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Submitted on
December 13, 2008


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Well, as promised, I thought I should write up a little information on sculpting in Wax. It's not the first medium one would think to work in when starting out with sculpture, but it does offer a lot of benefits.

That said, though, it's probably not the best medium to use if you're JUST getting interested in sculpting. It's primary benefit is that it allows for lots of clean sharp detail, which is something that's valued in the collectibles field. But we all know detail doesn't equal good work. :) As a prerequisite to wax, I think it would be best to start out sculpting in Super Sculpey. It's easy to get your hands on, and everything you learn from working with it is applicable to wax sculpting.

But if you're wanting to dive in and try wax, here's some help with getting going:

I personally use a few different kinds of wax with my sculptures. All of which are mixed and offered through private 'dealers' I guess you would say. ha! is an excellent resource for getting your hands on a variety of waxes to begin with. Gary offers a WIDE variety of different waxes to try, ranging from very hard to quite soft. Of course, when talking about wax, even the softest grade is quite hard compared to clay.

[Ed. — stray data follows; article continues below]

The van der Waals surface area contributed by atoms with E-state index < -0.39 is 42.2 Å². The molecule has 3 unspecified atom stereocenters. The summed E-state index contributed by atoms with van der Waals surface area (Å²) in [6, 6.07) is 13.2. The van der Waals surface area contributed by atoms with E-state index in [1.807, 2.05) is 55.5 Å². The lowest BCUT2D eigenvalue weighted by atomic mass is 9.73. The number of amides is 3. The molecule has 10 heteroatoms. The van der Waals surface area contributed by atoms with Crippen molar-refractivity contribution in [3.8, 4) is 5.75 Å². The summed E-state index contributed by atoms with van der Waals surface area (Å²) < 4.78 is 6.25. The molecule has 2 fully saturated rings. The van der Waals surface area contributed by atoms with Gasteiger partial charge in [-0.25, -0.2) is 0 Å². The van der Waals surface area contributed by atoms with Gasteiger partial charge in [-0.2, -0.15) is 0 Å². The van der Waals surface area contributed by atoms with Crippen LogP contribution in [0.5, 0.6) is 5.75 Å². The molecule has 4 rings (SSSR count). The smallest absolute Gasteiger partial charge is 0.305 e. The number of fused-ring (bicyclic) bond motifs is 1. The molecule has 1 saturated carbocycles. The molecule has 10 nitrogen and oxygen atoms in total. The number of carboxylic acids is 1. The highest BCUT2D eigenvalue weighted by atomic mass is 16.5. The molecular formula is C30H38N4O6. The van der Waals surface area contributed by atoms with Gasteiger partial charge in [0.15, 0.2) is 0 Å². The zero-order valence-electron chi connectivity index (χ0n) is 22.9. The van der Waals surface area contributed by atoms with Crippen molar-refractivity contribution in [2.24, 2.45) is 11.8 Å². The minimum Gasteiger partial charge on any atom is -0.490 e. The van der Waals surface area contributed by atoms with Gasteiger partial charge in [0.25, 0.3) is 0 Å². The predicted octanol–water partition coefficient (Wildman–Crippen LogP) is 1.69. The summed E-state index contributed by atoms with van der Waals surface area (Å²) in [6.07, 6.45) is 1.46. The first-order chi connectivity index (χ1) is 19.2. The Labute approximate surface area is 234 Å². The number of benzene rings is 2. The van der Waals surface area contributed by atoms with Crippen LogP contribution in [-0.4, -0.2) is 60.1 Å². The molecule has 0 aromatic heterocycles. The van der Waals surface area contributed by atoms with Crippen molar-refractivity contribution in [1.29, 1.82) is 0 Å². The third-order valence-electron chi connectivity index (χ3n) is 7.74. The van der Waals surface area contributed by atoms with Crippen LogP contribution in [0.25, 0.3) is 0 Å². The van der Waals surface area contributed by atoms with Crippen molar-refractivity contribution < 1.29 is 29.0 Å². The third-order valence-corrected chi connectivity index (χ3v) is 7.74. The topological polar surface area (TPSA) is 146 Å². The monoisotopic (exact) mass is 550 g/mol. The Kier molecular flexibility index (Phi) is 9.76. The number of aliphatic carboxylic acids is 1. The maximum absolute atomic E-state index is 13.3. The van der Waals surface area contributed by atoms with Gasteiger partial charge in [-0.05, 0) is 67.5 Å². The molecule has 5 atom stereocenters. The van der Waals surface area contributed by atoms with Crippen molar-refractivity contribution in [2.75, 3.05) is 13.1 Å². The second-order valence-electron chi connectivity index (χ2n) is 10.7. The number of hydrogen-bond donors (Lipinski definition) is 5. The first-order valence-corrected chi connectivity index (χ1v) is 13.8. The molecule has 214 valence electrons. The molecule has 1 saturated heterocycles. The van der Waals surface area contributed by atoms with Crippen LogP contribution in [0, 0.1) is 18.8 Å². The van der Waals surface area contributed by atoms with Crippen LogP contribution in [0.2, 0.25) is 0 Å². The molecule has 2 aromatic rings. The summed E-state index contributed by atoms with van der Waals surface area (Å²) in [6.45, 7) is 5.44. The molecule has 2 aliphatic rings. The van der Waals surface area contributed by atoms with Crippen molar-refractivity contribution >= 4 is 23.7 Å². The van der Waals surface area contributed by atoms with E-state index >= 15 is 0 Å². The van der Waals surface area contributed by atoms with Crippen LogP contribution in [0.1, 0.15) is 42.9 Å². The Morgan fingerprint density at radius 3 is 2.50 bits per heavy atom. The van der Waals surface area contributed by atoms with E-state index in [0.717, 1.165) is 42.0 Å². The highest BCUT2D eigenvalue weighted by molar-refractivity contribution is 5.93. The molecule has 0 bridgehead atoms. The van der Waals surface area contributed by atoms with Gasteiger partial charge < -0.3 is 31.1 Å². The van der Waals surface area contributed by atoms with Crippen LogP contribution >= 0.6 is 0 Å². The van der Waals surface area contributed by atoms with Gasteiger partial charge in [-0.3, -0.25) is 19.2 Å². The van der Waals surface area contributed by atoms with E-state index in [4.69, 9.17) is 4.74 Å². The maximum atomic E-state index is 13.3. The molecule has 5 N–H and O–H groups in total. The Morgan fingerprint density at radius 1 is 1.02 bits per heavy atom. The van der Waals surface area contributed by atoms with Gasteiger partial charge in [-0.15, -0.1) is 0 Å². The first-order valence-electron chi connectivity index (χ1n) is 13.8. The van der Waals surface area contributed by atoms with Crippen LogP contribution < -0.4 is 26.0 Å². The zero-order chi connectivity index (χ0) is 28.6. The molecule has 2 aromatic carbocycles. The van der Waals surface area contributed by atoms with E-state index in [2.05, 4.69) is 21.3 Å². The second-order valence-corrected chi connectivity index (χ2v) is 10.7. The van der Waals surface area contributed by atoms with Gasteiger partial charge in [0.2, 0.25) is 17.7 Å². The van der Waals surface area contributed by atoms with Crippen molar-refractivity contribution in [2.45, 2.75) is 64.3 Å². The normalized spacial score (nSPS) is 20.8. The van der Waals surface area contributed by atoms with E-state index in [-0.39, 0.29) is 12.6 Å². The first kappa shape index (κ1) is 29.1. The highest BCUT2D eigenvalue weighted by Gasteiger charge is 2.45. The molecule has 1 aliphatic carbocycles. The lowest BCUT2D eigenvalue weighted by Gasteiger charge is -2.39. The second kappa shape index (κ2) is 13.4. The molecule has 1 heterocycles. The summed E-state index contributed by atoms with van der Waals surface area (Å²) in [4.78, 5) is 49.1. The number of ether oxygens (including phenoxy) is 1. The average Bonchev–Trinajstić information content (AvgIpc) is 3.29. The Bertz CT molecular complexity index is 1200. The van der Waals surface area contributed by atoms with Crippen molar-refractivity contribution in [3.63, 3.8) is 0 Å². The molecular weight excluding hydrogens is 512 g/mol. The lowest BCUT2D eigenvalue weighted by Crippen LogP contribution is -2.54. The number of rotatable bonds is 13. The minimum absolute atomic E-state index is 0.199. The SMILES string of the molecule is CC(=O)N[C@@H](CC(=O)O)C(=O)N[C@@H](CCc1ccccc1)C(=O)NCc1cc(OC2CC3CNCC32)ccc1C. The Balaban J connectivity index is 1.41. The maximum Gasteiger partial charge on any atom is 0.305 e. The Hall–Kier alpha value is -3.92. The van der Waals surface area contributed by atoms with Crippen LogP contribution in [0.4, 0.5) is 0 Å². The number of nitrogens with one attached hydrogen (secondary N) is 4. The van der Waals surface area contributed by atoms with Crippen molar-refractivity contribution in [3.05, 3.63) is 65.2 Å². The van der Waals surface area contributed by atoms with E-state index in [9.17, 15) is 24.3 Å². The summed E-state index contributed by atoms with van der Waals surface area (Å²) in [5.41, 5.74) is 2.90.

Choosing a grade that works for you is sort of dependent on how you like to work. I would suggest ordering samples of Willow Product's various waxes to give them all a try. You probably won't know what you prefer until you dive in and start working with it all.

Another option is Toxic Mom Studios wax, otherwise known as TMS wax. It's my favorite wax for sculpting faces, because it allows for an extremely clean surface and tight detail. If you just starting out with wax, it's not necessary to get this, but I do highly recommend it for headsculpts. TMS is made by Ralph Cordero, and you have to contact him directly to order some.
It can be difficult to get in contact with Ralph sometimes, due to his VERY busy schedule. Making wax isn't his full time gig, so be patient if you choose to contact him.

As I said, though...It's not necessary to start with TMS wax. I would still suggest you get some samples from Willow Products, as those waxes are very nice and fully capable of making great sculptures.

So, what is the consistency of wax compared to, say, Super Sculpey? Whereas Sculpey can be molded with your hands, Wax as a general rule, cannot. The softest grades of wax can be worked with your hands, but they must first be warmed up, either in a pan over a stove, or with a heat gun (hairdryer)